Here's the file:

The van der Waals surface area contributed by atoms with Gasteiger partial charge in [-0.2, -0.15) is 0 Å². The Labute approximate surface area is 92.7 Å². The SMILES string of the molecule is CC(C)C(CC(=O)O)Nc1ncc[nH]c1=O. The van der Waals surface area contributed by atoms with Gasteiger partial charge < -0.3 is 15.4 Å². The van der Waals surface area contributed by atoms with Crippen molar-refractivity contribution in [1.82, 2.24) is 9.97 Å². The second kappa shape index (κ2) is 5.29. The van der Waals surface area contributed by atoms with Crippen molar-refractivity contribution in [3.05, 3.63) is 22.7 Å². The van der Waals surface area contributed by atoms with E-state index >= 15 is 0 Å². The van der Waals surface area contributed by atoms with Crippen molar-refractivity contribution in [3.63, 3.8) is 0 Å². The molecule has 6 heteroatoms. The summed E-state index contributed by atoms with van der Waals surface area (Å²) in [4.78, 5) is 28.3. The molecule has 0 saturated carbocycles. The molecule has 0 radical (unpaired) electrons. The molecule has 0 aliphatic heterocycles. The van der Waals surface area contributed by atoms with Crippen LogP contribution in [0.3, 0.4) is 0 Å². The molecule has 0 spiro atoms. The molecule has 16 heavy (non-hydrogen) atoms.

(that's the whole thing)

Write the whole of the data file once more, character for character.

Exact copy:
The van der Waals surface area contributed by atoms with Gasteiger partial charge in [-0.2, -0.15) is 0 Å². The Labute approximate surface area is 92.7 Å². The SMILES string of the molecule is CC(C)C(CC(=O)O)Nc1ncc[nH]c1=O. The van der Waals surface area contributed by atoms with Gasteiger partial charge < -0.3 is 15.4 Å². The van der Waals surface area contributed by atoms with Crippen molar-refractivity contribution in [1.82, 2.24) is 9.97 Å². The second kappa shape index (κ2) is 5.29. The van der Waals surface area contributed by atoms with Crippen molar-refractivity contribution in [3.05, 3.63) is 22.7 Å². The van der Waals surface area contributed by atoms with E-state index >= 15 is 0 Å². The van der Waals surface area contributed by atoms with Crippen molar-refractivity contribution in [3.63, 3.8) is 0 Å². The molecule has 6 heteroatoms. The summed E-state index contributed by atoms with van der Waals surface area (Å²) in [4.78, 5) is 28.3. The molecule has 0 saturated carbocycles. The molecule has 0 radical (unpaired) electrons. The molecule has 0 aliphatic heterocycles. The van der Waals surface area contributed by atoms with Crippen LogP contribution in [0.3, 0.4) is 0 Å². The molecule has 0 spiro atoms. The molecule has 16 heavy (non-hydrogen) atoms.